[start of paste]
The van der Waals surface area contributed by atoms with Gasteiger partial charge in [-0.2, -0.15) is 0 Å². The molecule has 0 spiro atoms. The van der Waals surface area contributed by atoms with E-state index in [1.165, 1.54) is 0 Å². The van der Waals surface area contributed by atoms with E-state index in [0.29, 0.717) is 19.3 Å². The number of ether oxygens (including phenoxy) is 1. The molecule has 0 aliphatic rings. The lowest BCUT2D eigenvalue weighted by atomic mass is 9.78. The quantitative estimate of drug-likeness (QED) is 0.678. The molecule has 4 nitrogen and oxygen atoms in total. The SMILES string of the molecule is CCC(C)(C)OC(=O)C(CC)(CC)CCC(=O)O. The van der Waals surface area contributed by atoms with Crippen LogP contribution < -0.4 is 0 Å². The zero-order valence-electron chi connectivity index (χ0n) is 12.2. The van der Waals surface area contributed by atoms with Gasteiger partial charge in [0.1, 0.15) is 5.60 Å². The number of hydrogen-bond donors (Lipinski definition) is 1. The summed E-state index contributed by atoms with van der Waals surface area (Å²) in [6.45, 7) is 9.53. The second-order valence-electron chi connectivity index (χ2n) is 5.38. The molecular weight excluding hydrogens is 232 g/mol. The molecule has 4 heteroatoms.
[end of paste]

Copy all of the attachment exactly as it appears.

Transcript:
The van der Waals surface area contributed by atoms with Gasteiger partial charge in [-0.2, -0.15) is 0 Å². The molecule has 0 spiro atoms. The van der Waals surface area contributed by atoms with E-state index in [1.165, 1.54) is 0 Å². The van der Waals surface area contributed by atoms with E-state index in [0.29, 0.717) is 19.3 Å². The number of ether oxygens (including phenoxy) is 1. The molecule has 0 aliphatic rings. The lowest BCUT2D eigenvalue weighted by atomic mass is 9.78. The quantitative estimate of drug-likeness (QED) is 0.678. The molecule has 4 nitrogen and oxygen atoms in total. The SMILES string of the molecule is CCC(C)(C)OC(=O)C(CC)(CC)CCC(=O)O. The van der Waals surface area contributed by atoms with Crippen LogP contribution < -0.4 is 0 Å². The zero-order valence-electron chi connectivity index (χ0n) is 12.2. The van der Waals surface area contributed by atoms with Gasteiger partial charge in [0.1, 0.15) is 5.60 Å². The number of hydrogen-bond donors (Lipinski definition) is 1. The summed E-state index contributed by atoms with van der Waals surface area (Å²) in [6.45, 7) is 9.53. The second-order valence-electron chi connectivity index (χ2n) is 5.38. The molecular weight excluding hydrogens is 232 g/mol. The molecule has 4 heteroatoms.